Mammals were born to move. The foal and deer stagger around within minutes on long shaky legs. The human squawks and screams, jolting its little limbs into motion. We are a mother-dependent species that would hardly survive in the wild (if that still exists), unable to walk before a year. But it’s all movement from the beginning, and then walking is the easiest, most natural way of getting around. People make walking a habit, a daily routine, to get exercise; others turn it into the intense hobby of hiking or running long distances. Some have turned walking into a fashion, others make moving around mandatory. The following meanders are personal glimpses into why we walk.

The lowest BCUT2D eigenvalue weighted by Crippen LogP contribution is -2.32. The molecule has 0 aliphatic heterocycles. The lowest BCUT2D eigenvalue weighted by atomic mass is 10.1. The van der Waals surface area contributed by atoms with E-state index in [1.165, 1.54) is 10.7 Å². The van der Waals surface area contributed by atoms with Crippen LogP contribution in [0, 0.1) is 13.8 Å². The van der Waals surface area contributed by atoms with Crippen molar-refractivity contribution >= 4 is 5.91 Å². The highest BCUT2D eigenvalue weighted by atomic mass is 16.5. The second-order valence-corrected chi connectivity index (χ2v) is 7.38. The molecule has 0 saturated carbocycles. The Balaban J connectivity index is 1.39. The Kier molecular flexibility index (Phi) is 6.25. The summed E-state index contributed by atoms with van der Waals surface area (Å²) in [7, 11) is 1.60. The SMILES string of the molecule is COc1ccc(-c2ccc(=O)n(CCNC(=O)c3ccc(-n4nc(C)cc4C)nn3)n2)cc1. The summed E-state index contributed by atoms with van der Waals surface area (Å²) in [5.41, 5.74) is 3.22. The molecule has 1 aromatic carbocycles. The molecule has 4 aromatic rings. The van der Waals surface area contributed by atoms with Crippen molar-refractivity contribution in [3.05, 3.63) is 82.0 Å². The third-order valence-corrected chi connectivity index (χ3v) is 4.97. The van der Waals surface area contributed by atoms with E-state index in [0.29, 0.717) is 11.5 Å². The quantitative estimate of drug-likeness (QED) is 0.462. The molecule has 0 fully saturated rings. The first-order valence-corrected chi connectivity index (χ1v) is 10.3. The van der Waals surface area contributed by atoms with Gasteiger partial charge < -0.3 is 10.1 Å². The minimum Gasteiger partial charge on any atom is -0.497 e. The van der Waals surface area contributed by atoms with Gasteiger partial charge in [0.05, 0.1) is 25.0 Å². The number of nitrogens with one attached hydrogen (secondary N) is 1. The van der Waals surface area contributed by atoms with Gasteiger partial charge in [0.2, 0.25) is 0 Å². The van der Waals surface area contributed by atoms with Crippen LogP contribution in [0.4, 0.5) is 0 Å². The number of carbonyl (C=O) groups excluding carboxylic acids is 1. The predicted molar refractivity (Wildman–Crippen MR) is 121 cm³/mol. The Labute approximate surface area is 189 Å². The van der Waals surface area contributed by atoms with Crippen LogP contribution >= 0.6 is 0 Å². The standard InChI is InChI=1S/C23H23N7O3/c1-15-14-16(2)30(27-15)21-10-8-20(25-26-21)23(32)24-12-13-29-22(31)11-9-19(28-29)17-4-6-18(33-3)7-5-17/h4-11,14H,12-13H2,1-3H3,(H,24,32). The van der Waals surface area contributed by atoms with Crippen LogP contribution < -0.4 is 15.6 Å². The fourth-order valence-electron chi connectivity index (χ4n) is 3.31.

Walking is the most fantastic thing in the world. The bipedal movement of putting one foot in front of the other, “like a pair of scissors” opening and closing, as we stride along a sidewalk or shuffle along a corridor in short snippets with our arms straight down or holding a cup of coffee or flopping around, depending on your style and speed. “The bipedal walk made possible the development of the manufactory hand, and this led to the enlarged brain of our species.” Homo sapiens erectus – the human being, standing on two feet, losing its tail and cropping its hair, gesticulating its arms, grasping with its hands, molding things, making things, moving things, the “innate restlessness” of wanting to walk is within us all.